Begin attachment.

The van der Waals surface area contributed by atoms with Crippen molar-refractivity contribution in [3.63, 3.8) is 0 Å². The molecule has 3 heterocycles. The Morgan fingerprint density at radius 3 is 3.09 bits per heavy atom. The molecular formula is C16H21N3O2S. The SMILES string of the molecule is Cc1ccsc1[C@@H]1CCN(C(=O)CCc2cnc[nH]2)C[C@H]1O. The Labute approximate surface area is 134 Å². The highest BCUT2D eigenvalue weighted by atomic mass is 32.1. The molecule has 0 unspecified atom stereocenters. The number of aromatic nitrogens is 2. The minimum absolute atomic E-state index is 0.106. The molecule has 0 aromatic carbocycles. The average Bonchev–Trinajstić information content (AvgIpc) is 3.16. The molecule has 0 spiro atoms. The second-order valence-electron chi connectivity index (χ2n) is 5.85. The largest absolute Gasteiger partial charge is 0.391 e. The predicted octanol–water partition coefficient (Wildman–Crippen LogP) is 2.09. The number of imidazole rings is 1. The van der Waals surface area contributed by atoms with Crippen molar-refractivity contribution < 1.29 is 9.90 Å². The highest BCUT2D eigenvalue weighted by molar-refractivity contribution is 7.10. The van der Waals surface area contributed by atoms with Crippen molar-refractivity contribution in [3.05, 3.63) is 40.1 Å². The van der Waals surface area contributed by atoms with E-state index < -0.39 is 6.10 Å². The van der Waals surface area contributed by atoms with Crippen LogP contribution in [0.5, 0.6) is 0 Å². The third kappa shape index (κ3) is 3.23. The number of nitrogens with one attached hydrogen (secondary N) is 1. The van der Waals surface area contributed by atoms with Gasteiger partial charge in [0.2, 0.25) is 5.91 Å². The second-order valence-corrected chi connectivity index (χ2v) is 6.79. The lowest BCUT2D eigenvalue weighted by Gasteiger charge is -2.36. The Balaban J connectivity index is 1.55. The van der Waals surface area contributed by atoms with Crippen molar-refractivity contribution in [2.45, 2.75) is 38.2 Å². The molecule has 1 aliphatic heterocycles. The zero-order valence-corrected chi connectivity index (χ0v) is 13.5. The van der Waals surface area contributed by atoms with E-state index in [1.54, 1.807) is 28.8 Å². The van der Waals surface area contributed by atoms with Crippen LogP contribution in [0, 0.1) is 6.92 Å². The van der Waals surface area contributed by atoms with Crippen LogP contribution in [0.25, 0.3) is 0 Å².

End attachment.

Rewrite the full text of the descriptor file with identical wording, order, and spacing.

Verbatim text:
The van der Waals surface area contributed by atoms with Crippen molar-refractivity contribution in [3.63, 3.8) is 0 Å². The molecule has 3 heterocycles. The Morgan fingerprint density at radius 3 is 3.09 bits per heavy atom. The molecular formula is C16H21N3O2S. The SMILES string of the molecule is Cc1ccsc1[C@@H]1CCN(C(=O)CCc2cnc[nH]2)C[C@H]1O. The Labute approximate surface area is 134 Å². The highest BCUT2D eigenvalue weighted by atomic mass is 32.1. The molecule has 0 unspecified atom stereocenters. The number of aromatic nitrogens is 2. The minimum absolute atomic E-state index is 0.106. The molecule has 0 aromatic carbocycles. The average Bonchev–Trinajstić information content (AvgIpc) is 3.16. The molecule has 0 spiro atoms. The second-order valence-electron chi connectivity index (χ2n) is 5.85. The largest absolute Gasteiger partial charge is 0.391 e. The predicted octanol–water partition coefficient (Wildman–Crippen LogP) is 2.09. The number of imidazole rings is 1. The van der Waals surface area contributed by atoms with Crippen molar-refractivity contribution < 1.29 is 9.90 Å². The highest BCUT2D eigenvalue weighted by molar-refractivity contribution is 7.10. The van der Waals surface area contributed by atoms with Crippen molar-refractivity contribution in [3.05, 3.63) is 40.1 Å². The van der Waals surface area contributed by atoms with E-state index < -0.39 is 6.10 Å². The van der Waals surface area contributed by atoms with Crippen LogP contribution in [0.5, 0.6) is 0 Å². The third kappa shape index (κ3) is 3.23. The number of nitrogens with one attached hydrogen (secondary N) is 1. The van der Waals surface area contributed by atoms with Gasteiger partial charge in [0.2, 0.25) is 5.91 Å². The second-order valence-corrected chi connectivity index (χ2v) is 6.79. The lowest BCUT2D eigenvalue weighted by Gasteiger charge is -2.36. The Balaban J connectivity index is 1.55. The van der Waals surface area contributed by atoms with Crippen molar-refractivity contribution in [2.45, 2.75) is 38.2 Å². The molecule has 1 aliphatic heterocycles. The zero-order valence-corrected chi connectivity index (χ0v) is 13.5. The van der Waals surface area contributed by atoms with E-state index in [1.54, 1.807) is 28.8 Å². The van der Waals surface area contributed by atoms with Crippen LogP contribution in [0, 0.1) is 6.92 Å². The van der Waals surface area contributed by atoms with Crippen LogP contribution in [0.25, 0.3) is 0 Å².